Barilla Pasta for Dinner, Anyone?

by Kathryn Jean Lopez

We seriously live in a world where this is considered intolerable: The Italian chairman of the  Barilla Group — the pasta people — was asked by a radio interviewer why the company does not feature gay families in their commercials. He explained that the traditional family means something to him and that the company chooses to refect those values.

I’m relying on the Hufffington Post’s translation here (of this), but is this seriously outside the realm of acceptable opinion now?

“We have a slightly different culture,” Barilla said, per a Huffington Post translation of the interview. “For us, the ’sacral family’ remains one of the company’s core values. Our family is a traditional family. If gays like our pasta and our advertisings, they will eat our pasta; if they don’t like that, they will eat someone else’s pasta. You can’t always please everyone not to displease anyone. I would not do a commercial with a homosexual family, not for lack of respect toward homosexuals — who have the right to do whatever they want without disturbing others — but because I don’t agree with them, and I think we want to talk to traditional families. The women are crucial in this.”

Barilla said he respects people’s right to do what they want without disturbing others, but that he does not agree with gay adoption.

“I respect same-sex marriage because that concerns people who want to contract marriage, but I absolutely don’t respect adoptions in gay families, because that concerns a person who is not the people who decide,” he added.

After his comments hit the press, he took to Twitter to apologize for the misstep, tweeting: “I apologize very much for having offended the sensibilities of many. I have the deepest respect for all the people without distinction.”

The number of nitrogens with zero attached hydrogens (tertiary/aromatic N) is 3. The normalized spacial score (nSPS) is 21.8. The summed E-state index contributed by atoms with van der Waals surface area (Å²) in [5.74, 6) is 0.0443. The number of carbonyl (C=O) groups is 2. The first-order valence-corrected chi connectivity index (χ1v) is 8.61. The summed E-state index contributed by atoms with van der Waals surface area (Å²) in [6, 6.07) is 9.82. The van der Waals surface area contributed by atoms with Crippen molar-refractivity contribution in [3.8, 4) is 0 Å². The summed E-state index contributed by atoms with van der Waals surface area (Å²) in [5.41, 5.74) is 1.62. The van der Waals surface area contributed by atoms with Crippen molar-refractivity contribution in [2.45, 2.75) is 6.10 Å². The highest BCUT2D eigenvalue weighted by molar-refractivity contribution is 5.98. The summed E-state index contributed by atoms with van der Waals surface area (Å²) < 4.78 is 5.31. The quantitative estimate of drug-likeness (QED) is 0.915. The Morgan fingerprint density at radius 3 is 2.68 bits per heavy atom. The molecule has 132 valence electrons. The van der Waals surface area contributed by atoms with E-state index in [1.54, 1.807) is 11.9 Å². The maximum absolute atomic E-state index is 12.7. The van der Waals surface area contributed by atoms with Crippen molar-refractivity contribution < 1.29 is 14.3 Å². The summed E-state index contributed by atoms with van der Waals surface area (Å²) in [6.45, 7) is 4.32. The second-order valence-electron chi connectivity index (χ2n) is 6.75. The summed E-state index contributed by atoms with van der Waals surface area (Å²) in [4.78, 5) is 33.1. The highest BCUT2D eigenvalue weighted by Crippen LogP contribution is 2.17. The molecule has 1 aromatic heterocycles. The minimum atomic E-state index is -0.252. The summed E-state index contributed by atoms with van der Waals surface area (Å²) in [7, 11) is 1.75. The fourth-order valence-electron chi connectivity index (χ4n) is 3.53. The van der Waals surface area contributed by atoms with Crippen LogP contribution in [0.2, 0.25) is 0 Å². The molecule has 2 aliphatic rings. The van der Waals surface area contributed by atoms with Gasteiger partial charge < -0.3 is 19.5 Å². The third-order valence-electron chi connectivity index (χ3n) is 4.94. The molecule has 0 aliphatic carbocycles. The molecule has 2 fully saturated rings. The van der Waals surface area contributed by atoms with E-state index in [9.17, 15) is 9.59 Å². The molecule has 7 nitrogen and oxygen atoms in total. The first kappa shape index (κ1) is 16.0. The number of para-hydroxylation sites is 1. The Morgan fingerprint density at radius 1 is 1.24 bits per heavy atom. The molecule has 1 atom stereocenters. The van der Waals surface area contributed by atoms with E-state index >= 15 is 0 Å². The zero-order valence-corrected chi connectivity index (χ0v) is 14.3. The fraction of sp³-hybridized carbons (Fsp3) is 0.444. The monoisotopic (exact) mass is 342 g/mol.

This is the problem, friends. Marriage redefinition is one thing. Telling me I have to affirm it is another. And that’s where we are today.

Earlier this week, at an event renewing the principles of the Manhattan Declaration, a prophetic statement in defense of religious liberty, Jennifer Marshall at the Heritage Foundation said:

At the end of June, the Supreme Court handed down decisions eroding the meaning of marriage. Over the summer, the challenge very quickly escalated so that we are not only fighting to protect the definition of marriage.

Now we’re having to defend even the freedom to speak and live in accord with the reality: that marriage is the union of a man and a woman . . . in our professional lives, in the public square, in public education; that there is a difference between a mom and a dad, and that children need both; that sex is a biological reality, that we are created male and female.

She walked through cases this summer of a New Mexico photographer, an Oregon baker, the Boy Scouts. People are being bullied at best and mandated into compliance, into a cultural reeducation.

Ed Mechmann, director of public policy at the Archdiocese of New York, who emceed the “Manhattan Declaration Returns Home“ event, called it “a microcosm of the work that people of faith are doing in the public square — bringing timeless principles of our faith to a society that has largely lost those values, and challenging them to recapture the truth and beauty that they are still yearning for in their hearts.”

If it were held tonight, the event might appropriately end with a serving of Barilla pasta.